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R. J. McKinlay Gardner, Grant R. Sutherland and Lisa G. Shaffer

in Chromosome Abnormalities and Genetic Counseling

Fourth edition

Published on behalf of Oxford University Press

Published in print November 2011 | ISBN: 9780195375336
Published online October 2012 | e-ISBN: 9780199975174 | DOI: http://dx.doi.org/10.1093/med/9780195375336.003.0017

Series: Oxford Monographs on Medical Genetics

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THE MICROSCOPE has long been the classical instrument of the cytogeneticist, and large-scale variation in the human genome has been known since the early days of the discipline. As identified by the examination of banded chromosomes, variation can be normal or abnormal. Normal variation includes rearrangements or visible differences that are seen in the general population, and which are without clinical significance. These include the common pericentric inversion of chromosome 9, and the morphological and staining differences between homologs of the acrocentric short arms, and of the pericentromeric heterochromatin of certain chromosomes, and these have been discussed in the preceding chapter. Abnormal variation includes balanced rearrangements such as inversions, reciprocal translocations, and Robertsonian translocations, and unbalanced rearrangements such as derivative chromosomes and supernumerary marker chromosomes. Thus, the traditional study of human chromosomes with banding techniques has identified large-scale genomic changes, typically referred to as chromosome abnormalities, for over 40 years.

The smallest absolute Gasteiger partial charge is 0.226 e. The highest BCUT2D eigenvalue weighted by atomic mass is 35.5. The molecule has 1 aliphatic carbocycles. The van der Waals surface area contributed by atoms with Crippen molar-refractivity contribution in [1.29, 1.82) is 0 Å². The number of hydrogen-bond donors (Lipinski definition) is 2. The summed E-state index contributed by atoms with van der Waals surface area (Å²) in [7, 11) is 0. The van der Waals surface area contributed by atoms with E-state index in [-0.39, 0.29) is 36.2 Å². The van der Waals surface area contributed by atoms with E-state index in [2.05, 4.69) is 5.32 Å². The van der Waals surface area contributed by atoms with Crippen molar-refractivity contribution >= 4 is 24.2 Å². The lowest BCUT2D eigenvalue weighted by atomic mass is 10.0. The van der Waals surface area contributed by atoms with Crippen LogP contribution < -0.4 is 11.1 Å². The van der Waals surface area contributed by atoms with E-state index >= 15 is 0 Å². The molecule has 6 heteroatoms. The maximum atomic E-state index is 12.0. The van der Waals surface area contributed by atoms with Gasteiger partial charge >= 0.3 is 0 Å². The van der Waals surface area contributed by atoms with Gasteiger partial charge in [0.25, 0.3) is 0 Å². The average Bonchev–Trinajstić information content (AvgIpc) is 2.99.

The new instrument of the twenty-first century cytogeneticist is the microarray (as described in detail in Chapter 2). This new approach has revealed a new layer of variation: genomic variation ranging from a few to several million base pairs of DNA, in clinically normal individuals. The interpretation of such variation can be that these are normal, abnormal, or of unclear clinical significance. This chapter will explore normal genomic variation and discuss when the lines blur between normal and clinically abnormal, as well as what tools are useful for distinguishing this variation.

Chapter.  3761 words. 

Subjects: Clinical Genetics

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